Actualité - Award

Olivier Delattre receives an ERC Synergy Grant with the "kill or differentiate" project


Dr. Olivier Delattre, pediatrician and researcher at Institut Curie, has just received an ERC Synergy Grant from the European Research Council. This funding will help him to unlock the secrets of the signals between tumor cells and their environment before they become metastatic. With hopes of introducing new therapeutic strategies against cancer, with less significant side effects.

Olivier Delattre

Millions of new cancer cases are diagnosed each year and we don't yet know how to treat them all effectively. Until now the most effective approach against the disease has been to attack and destroy the tumor cells. But what would happen if instead we could act on the very nature of the cell, by modifying its aggressiveness and preventing the consequences of current invasive therapies?

The project will receive funding of €9.3 million

Thanks to their new ERC Synergy Grant subsidy, professors Igor Adameyko, Susanne Schlisio, Peter Kharchenko and Olivier Delattre will integrate innovative molecular and statistical techniques, along with bioinformatics, to find a way to act on the cancerous nature of the cells themselves. Their idea is to prevent the natural development of cancer cells towards the metastatic phase, a process that is not adequately controlled by current treatments.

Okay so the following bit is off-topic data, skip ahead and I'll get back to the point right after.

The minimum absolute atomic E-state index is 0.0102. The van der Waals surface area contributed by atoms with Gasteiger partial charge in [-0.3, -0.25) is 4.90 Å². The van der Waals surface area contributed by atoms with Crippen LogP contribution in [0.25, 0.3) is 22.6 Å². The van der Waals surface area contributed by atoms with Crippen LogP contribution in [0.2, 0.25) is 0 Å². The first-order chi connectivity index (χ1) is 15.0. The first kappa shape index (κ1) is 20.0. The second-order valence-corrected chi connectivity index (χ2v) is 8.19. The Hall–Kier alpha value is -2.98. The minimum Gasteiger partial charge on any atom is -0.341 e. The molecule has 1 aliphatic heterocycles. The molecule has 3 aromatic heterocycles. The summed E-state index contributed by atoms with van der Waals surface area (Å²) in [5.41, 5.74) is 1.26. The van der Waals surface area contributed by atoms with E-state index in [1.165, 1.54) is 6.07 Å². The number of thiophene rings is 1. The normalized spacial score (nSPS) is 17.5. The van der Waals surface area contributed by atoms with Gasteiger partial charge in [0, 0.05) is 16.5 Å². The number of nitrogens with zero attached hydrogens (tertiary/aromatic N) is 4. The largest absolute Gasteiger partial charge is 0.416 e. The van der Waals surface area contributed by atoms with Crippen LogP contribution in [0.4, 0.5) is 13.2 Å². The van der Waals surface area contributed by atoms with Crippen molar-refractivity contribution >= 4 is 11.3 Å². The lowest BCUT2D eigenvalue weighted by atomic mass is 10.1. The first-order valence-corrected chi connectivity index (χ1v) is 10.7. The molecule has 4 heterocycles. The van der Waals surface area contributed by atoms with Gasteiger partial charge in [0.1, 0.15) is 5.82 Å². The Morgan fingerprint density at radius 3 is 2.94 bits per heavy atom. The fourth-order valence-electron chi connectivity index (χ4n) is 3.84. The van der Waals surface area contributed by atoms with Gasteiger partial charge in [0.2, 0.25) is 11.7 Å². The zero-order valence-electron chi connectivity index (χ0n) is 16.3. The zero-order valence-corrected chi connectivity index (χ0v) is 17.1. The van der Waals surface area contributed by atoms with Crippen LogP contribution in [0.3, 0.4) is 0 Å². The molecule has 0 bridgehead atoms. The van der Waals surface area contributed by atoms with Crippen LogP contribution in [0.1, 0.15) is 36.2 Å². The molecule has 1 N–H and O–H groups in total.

An inter-disciplinary effort, and a key to the mystery of new cancer treatments

To achieve this they will work to understand the signals that the tumor cells exchange with one another and with the environment, and how these signals lead to cell differentiation. If they succeed in decoding these messages, they can use them to trigger the cell alterations desired, and change the nature of the cancer.

Professor Adamyeko is a developmental biologist at the Medical University of Vienna. Professor Schlisio is a cancer biologist at the Karolinska Institute in Sweden. Professor Kharchenko is based at Harvard Medical School in the United States. A biologist in informatics, he is known for his work on mathematical methods of single-cell analysis. Lastly, Dr. Delattre is a pediatrician and cancer geneticist at Institut Curie in France. He is research director at Inserm, director of the Inserm/Institut Curie mixed research unit "Cancer Biology and Genetics", and director of the SIREDO Oncology center (Care, Innovation & Research in Childhood, Adolescent & Young-Adult Oncology). He is also head of the Somatic Genetics unit in the Cancer Genetics department at Institut Curie.